'Blade Runner: Black Lotus' new trailer and premiere date

World-building in the "Blade Runner" universe is still exciting and ripe with potential and the latest animated entry is "Black Runner: Black Lotus." During a panel at this year's New York Comic Con, a new trailer for the forthcoming series aired along with confirmation of the premiere date. 

First announced way back in November 2018, "Black Runner: Black Lotus" is the result of a partnership between Alcon Television Group, Adult Swim and Crunchyroll and it will consist of 13, half-hour episodes that will premiere with two back-to-back episodes at 12 a.m. ET on Saturday, Nov. 13, 2021. 

There are already three short films to fill the gap between "Blade Runner" and "Blade Runner 2049." "Black Out 2022" is the first and is made by anime director Shin'ichirô Watanabe, who is known for his work on "The Animatrix" and "Cowboy Bebop." This is followed by "2036: Nexus Dawn" and "2048: Nowhere to Run," both of which are made by Luke Scott (son of Ridley Scott), who is known for his short films connected to "Alien: Covenant" and "Prometheus."

Related: 'Blade Runner' streaming guide - Where to watch the 'Blade Runner' movies online

The unique world created by Ridley Scott for the original "Blade Runner" is considered the birth of the cyberpunk style. (Image credit: Adult Swim)

"Black Lotus" is set in Los Angeles in 2032 — 10 years after "Black Out 2022." A young woman wakes up with no memories and no recollection of how she got to where she is. The only clues to her mystery are a locked data device and a tattoo of a black lotus flower. Putting together the pieces, she must hunt down the people responsible for her brutal and bloody past to find the truth of her lost identity.

Related: Watch a sneak peek at the opening minutes of 'Blade Runner: Black Lotus' 

The series features a new protagonist, a replicant named Elle (voiced by Jessica Henwick in the English dub and Arisa Shida for Japanese), who will have a big role in how the world changes in time for "Blade Runner 2049." Henwick's vocal talents will be joined by the likes of Barkhad Abdi ("Captain Phillips," "Blade Runner 2049"), Josh Duhamel ("Transformers") and the legendary Brian Cox ("Succession," "Manhunter," "Braveheart," "Supertroopers").

Joining the pre-recorded virtual panel at New York Comic Con were co-directors Shinji Aramaki and Kenji Kamiyama, executive producer Joseph Chou — who talked about, among other things, the huge influence that the "Blade Runner" visual aesthetic created by Ridley Scott had on young Japanese filmmakers — and futurist Maurice Conti, who shared some interesting insight into how likely we are to end up with an Earth resembling the one seen in the "Blade Runner" universe. That full panel can be found here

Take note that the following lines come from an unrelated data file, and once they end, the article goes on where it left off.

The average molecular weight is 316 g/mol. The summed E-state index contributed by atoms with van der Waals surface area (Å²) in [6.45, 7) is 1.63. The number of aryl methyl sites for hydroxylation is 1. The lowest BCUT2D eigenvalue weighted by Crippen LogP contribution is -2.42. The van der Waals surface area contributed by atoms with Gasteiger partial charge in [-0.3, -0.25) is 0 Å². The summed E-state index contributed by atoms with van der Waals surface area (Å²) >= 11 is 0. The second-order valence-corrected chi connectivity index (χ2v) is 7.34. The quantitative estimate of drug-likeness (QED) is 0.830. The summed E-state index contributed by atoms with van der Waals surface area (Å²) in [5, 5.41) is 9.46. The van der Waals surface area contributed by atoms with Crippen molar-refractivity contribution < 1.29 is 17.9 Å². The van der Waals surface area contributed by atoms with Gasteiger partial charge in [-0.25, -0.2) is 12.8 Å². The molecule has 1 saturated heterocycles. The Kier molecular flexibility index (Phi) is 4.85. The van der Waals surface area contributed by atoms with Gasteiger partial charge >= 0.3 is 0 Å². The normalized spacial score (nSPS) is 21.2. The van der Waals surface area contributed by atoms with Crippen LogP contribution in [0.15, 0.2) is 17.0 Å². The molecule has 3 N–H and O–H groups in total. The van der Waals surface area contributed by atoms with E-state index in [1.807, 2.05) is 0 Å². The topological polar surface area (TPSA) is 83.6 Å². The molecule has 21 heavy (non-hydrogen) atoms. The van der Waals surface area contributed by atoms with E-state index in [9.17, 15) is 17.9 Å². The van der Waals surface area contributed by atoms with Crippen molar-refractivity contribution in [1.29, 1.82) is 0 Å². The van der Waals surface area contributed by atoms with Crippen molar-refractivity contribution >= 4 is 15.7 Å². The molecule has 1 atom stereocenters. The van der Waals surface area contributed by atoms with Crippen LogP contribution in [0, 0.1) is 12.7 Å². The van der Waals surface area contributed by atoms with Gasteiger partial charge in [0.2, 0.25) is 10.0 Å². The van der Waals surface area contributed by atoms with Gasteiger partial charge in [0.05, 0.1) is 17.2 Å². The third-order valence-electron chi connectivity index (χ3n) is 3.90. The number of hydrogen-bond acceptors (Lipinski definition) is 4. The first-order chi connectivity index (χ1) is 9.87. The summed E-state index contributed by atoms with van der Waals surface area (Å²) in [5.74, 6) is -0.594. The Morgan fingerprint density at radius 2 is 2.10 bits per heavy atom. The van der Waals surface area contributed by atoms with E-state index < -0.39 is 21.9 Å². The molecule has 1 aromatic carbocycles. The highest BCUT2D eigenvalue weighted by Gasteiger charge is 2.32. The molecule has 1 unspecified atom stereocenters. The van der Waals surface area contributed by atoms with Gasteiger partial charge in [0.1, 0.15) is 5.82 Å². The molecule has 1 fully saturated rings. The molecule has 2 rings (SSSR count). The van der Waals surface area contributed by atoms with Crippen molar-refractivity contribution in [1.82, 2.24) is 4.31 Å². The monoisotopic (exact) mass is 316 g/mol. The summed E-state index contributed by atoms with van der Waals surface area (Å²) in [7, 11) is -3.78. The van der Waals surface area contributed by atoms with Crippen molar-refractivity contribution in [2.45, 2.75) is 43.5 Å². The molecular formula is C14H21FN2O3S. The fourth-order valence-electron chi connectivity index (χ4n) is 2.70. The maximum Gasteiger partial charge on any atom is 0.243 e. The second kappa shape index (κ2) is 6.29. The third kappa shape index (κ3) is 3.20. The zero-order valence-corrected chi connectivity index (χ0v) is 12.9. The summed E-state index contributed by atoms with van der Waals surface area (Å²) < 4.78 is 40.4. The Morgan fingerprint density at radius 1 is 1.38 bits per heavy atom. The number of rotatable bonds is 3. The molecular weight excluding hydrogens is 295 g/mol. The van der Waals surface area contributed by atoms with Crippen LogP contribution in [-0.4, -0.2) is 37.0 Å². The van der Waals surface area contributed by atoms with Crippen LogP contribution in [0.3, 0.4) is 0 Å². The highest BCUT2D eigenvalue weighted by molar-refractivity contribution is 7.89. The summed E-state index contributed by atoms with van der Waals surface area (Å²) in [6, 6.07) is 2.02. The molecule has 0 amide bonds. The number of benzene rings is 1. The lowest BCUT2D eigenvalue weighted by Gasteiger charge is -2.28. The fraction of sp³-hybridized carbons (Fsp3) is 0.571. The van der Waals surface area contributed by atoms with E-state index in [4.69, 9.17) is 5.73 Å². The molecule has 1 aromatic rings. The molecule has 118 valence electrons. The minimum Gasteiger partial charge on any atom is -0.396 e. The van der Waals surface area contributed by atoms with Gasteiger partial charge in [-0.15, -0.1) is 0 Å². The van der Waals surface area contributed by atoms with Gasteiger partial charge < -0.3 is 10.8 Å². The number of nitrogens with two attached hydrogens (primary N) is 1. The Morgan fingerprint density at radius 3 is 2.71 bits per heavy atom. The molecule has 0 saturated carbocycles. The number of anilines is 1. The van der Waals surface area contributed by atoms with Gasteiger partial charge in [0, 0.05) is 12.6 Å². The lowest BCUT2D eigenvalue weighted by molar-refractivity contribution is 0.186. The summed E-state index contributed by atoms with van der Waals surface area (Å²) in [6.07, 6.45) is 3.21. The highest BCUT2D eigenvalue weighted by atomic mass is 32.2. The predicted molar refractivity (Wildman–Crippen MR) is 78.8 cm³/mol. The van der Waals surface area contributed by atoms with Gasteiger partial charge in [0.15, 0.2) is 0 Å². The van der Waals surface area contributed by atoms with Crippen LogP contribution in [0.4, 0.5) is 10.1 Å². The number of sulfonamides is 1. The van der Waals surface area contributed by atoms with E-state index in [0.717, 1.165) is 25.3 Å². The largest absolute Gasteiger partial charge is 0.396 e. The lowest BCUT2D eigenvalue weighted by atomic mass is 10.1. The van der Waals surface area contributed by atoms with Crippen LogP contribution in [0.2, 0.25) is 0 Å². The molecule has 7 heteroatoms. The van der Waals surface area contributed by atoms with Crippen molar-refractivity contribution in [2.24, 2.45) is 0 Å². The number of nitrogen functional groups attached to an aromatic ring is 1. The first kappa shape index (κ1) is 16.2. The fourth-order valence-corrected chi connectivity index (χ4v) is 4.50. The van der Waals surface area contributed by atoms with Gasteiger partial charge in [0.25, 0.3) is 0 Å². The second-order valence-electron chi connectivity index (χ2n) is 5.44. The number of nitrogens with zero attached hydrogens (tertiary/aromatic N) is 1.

"Blade Runner: Black Lotus" features an impressive voice cast, led by Jessica Henwick, who plays a replicant named Elle. (Image credit: Adult Swim)

In addition to "Black Lotus" and the aforementioned shorts, a number of limited series comic books also exist in the "Blade Runner" universe. There's a three-volume set called "Blade Runner 2019" made up of "Vol. 1: Los Angeles," "Vol. 2: Off-world" and "Vol. 3: Home Again, Home Again." This will be released on Dec. 7 and is available for pre-order here. Then there's "Blade Runner 2029" that's available as either a seven-volume print edition or a 28-chapter Kindle edition. Finally, there's "Blade Runner: Origins" that is also a seven-volume print edition. All three of these are published by Titan Comics. 

Related: A space fan's guide to New York Comic Con 2021

And if you're still hungry after all that, there's an eight-issue series entitled "Dust to Dust" published by BOOM! Studios in 2010 that serves as a prequel to the original "Blade Runner" movie set in the days after World War Terminus, an event briefly mentioned in the original source material "Do Androids Dream of Electric Sheep?" by Philip K. Dick. There's also some great fan-made material online, which is fun to look through.

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Scott Snowden

When Scott's application to the NASA astronaut training program was turned down, he was naturally upset...as any 6-year-old boy would be. He chose instead to write as much as he possibly could about science, technology and space exploration. He graduated from The University of Coventry and received his training on Fleet Street in London. He still hopes to be the first journalist in space.